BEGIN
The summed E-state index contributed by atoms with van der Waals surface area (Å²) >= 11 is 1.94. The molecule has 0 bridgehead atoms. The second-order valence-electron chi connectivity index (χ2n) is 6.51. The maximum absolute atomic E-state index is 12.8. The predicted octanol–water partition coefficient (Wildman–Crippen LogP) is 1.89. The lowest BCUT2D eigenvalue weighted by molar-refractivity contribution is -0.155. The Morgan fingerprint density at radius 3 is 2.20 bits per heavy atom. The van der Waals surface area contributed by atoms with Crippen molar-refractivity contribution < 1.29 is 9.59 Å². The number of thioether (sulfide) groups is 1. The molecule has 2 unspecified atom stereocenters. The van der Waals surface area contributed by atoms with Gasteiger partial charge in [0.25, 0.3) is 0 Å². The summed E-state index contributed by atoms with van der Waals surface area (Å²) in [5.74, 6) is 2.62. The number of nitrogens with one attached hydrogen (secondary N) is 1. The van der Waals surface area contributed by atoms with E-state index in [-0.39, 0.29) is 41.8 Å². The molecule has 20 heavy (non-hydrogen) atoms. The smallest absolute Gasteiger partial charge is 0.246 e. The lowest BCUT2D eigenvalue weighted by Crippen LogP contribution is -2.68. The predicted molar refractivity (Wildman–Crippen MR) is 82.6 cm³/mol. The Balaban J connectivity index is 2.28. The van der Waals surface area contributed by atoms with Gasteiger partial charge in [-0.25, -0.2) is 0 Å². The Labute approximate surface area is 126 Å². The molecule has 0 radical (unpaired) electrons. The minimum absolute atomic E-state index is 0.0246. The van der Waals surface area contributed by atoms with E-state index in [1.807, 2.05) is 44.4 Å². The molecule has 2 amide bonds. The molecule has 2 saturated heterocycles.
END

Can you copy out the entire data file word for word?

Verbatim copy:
The summed E-state index contributed by atoms with van der Waals surface area (Å²) >= 11 is 1.94. The molecule has 0 bridgehead atoms. The second-order valence-electron chi connectivity index (χ2n) is 6.51. The maximum absolute atomic E-state index is 12.8. The predicted octanol–water partition coefficient (Wildman–Crippen LogP) is 1.89. The lowest BCUT2D eigenvalue weighted by molar-refractivity contribution is -0.155. The Morgan fingerprint density at radius 3 is 2.20 bits per heavy atom. The van der Waals surface area contributed by atoms with Crippen molar-refractivity contribution < 1.29 is 9.59 Å². The number of thioether (sulfide) groups is 1. The molecule has 2 unspecified atom stereocenters. The van der Waals surface area contributed by atoms with Gasteiger partial charge in [0.25, 0.3) is 0 Å². The summed E-state index contributed by atoms with van der Waals surface area (Å²) in [5.74, 6) is 2.62. The number of nitrogens with one attached hydrogen (secondary N) is 1. The van der Waals surface area contributed by atoms with E-state index in [-0.39, 0.29) is 41.8 Å². The molecule has 20 heavy (non-hydrogen) atoms. The smallest absolute Gasteiger partial charge is 0.246 e. The lowest BCUT2D eigenvalue weighted by Crippen LogP contribution is -2.68. The predicted molar refractivity (Wildman–Crippen MR) is 82.6 cm³/mol. The Balaban J connectivity index is 2.28. The van der Waals surface area contributed by atoms with Gasteiger partial charge in [-0.25, -0.2) is 0 Å². The Labute approximate surface area is 126 Å². The molecule has 0 radical (unpaired) electrons. The minimum absolute atomic E-state index is 0.0246. The van der Waals surface area contributed by atoms with E-state index in [1.807, 2.05) is 44.4 Å². The molecule has 2 amide bonds. The molecule has 2 saturated heterocycles.